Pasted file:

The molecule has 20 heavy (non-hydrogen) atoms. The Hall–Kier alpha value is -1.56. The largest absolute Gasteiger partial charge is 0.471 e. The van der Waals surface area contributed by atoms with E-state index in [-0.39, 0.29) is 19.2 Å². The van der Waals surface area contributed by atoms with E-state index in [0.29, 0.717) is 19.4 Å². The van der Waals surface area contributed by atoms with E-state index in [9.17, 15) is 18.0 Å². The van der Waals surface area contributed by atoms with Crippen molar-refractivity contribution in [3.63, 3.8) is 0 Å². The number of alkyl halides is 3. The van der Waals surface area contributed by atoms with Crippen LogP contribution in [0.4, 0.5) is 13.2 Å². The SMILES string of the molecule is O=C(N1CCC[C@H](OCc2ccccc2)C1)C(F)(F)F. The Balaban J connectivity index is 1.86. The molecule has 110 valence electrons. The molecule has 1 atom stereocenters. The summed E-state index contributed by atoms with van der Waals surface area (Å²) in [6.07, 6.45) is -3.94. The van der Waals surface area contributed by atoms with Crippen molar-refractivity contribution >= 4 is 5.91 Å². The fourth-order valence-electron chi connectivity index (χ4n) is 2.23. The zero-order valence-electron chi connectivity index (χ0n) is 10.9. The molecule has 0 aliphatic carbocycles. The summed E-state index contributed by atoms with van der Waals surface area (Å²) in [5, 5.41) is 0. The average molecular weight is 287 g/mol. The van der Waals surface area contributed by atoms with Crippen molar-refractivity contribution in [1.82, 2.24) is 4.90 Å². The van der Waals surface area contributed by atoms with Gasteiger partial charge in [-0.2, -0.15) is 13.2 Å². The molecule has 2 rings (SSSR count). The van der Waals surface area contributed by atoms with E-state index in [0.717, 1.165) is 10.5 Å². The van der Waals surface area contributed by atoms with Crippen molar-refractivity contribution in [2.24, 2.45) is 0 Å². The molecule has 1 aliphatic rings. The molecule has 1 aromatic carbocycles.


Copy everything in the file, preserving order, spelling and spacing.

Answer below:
The molecule has 20 heavy (non-hydrogen) atoms. The Hall–Kier alpha value is -1.56. The largest absolute Gasteiger partial charge is 0.471 e. The van der Waals surface area contributed by atoms with E-state index in [-0.39, 0.29) is 19.2 Å². The van der Waals surface area contributed by atoms with E-state index in [0.29, 0.717) is 19.4 Å². The van der Waals surface area contributed by atoms with E-state index in [9.17, 15) is 18.0 Å². The van der Waals surface area contributed by atoms with Crippen molar-refractivity contribution in [3.63, 3.8) is 0 Å². The number of alkyl halides is 3. The van der Waals surface area contributed by atoms with Crippen LogP contribution in [0.4, 0.5) is 13.2 Å². The SMILES string of the molecule is O=C(N1CCC[C@H](OCc2ccccc2)C1)C(F)(F)F. The Balaban J connectivity index is 1.86. The molecule has 110 valence electrons. The molecule has 1 atom stereocenters. The summed E-state index contributed by atoms with van der Waals surface area (Å²) in [6.07, 6.45) is -3.94. The van der Waals surface area contributed by atoms with Crippen molar-refractivity contribution >= 4 is 5.91 Å². The fourth-order valence-electron chi connectivity index (χ4n) is 2.23. The zero-order valence-electron chi connectivity index (χ0n) is 10.9. The molecule has 0 aliphatic carbocycles. The summed E-state index contributed by atoms with van der Waals surface area (Å²) in [5, 5.41) is 0. The average molecular weight is 287 g/mol. The van der Waals surface area contributed by atoms with Crippen molar-refractivity contribution in [1.82, 2.24) is 4.90 Å². The van der Waals surface area contributed by atoms with Gasteiger partial charge in [-0.2, -0.15) is 13.2 Å². The molecule has 2 rings (SSSR count). The van der Waals surface area contributed by atoms with E-state index in [0.717, 1.165) is 10.5 Å². The van der Waals surface area contributed by atoms with Crippen molar-refractivity contribution in [2.24, 2.45) is 0 Å². The molecule has 1 aliphatic rings. The molecule has 1 aromatic carbocycles.